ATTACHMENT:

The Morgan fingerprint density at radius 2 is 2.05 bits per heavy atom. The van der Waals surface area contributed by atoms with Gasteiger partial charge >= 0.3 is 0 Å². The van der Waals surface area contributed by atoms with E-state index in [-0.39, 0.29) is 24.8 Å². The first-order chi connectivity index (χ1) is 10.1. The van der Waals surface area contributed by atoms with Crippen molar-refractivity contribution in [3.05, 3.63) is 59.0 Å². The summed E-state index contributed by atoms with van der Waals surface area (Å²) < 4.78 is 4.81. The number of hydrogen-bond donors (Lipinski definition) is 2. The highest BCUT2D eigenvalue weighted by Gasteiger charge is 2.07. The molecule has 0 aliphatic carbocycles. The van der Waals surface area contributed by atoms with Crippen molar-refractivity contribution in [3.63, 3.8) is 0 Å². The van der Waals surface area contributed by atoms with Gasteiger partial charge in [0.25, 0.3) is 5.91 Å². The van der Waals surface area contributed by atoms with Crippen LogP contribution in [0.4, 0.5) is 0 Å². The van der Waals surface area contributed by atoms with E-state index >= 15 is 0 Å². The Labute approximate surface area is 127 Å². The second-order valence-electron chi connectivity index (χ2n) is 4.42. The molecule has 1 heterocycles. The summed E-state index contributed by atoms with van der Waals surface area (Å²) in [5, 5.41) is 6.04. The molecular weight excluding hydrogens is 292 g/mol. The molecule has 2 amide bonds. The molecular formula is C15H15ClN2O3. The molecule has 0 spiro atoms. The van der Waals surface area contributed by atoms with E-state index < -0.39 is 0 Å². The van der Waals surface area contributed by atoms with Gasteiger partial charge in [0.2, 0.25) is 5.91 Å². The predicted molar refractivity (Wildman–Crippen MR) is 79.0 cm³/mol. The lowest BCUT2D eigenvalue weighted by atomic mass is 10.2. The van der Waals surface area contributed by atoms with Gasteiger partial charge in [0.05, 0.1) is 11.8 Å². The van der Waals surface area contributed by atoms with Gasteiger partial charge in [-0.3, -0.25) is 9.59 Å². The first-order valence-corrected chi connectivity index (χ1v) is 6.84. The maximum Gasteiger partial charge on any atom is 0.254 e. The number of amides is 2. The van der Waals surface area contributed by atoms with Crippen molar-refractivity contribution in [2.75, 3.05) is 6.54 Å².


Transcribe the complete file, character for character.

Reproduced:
The Morgan fingerprint density at radius 2 is 2.05 bits per heavy atom. The van der Waals surface area contributed by atoms with Gasteiger partial charge >= 0.3 is 0 Å². The van der Waals surface area contributed by atoms with E-state index in [-0.39, 0.29) is 24.8 Å². The first-order chi connectivity index (χ1) is 10.1. The van der Waals surface area contributed by atoms with Crippen molar-refractivity contribution in [3.05, 3.63) is 59.0 Å². The summed E-state index contributed by atoms with van der Waals surface area (Å²) < 4.78 is 4.81. The number of hydrogen-bond donors (Lipinski definition) is 2. The highest BCUT2D eigenvalue weighted by Gasteiger charge is 2.07. The molecule has 0 aliphatic carbocycles. The van der Waals surface area contributed by atoms with Crippen molar-refractivity contribution in [3.63, 3.8) is 0 Å². The van der Waals surface area contributed by atoms with Gasteiger partial charge in [0.25, 0.3) is 5.91 Å². The van der Waals surface area contributed by atoms with Crippen LogP contribution in [0.4, 0.5) is 0 Å². The van der Waals surface area contributed by atoms with E-state index >= 15 is 0 Å². The Labute approximate surface area is 127 Å². The second-order valence-electron chi connectivity index (χ2n) is 4.42. The molecule has 1 heterocycles. The summed E-state index contributed by atoms with van der Waals surface area (Å²) in [5, 5.41) is 6.04. The molecular weight excluding hydrogens is 292 g/mol. The molecule has 2 amide bonds. The molecular formula is C15H15ClN2O3. The molecule has 0 spiro atoms. The van der Waals surface area contributed by atoms with E-state index < -0.39 is 0 Å². The van der Waals surface area contributed by atoms with Gasteiger partial charge in [0.2, 0.25) is 5.91 Å². The predicted molar refractivity (Wildman–Crippen MR) is 79.0 cm³/mol. The lowest BCUT2D eigenvalue weighted by atomic mass is 10.2. The van der Waals surface area contributed by atoms with Gasteiger partial charge in [0.05, 0.1) is 11.8 Å². The van der Waals surface area contributed by atoms with Gasteiger partial charge in [-0.3, -0.25) is 9.59 Å². The first-order valence-corrected chi connectivity index (χ1v) is 6.84. The maximum Gasteiger partial charge on any atom is 0.254 e. The number of amides is 2. The van der Waals surface area contributed by atoms with Crippen molar-refractivity contribution in [2.75, 3.05) is 6.54 Å².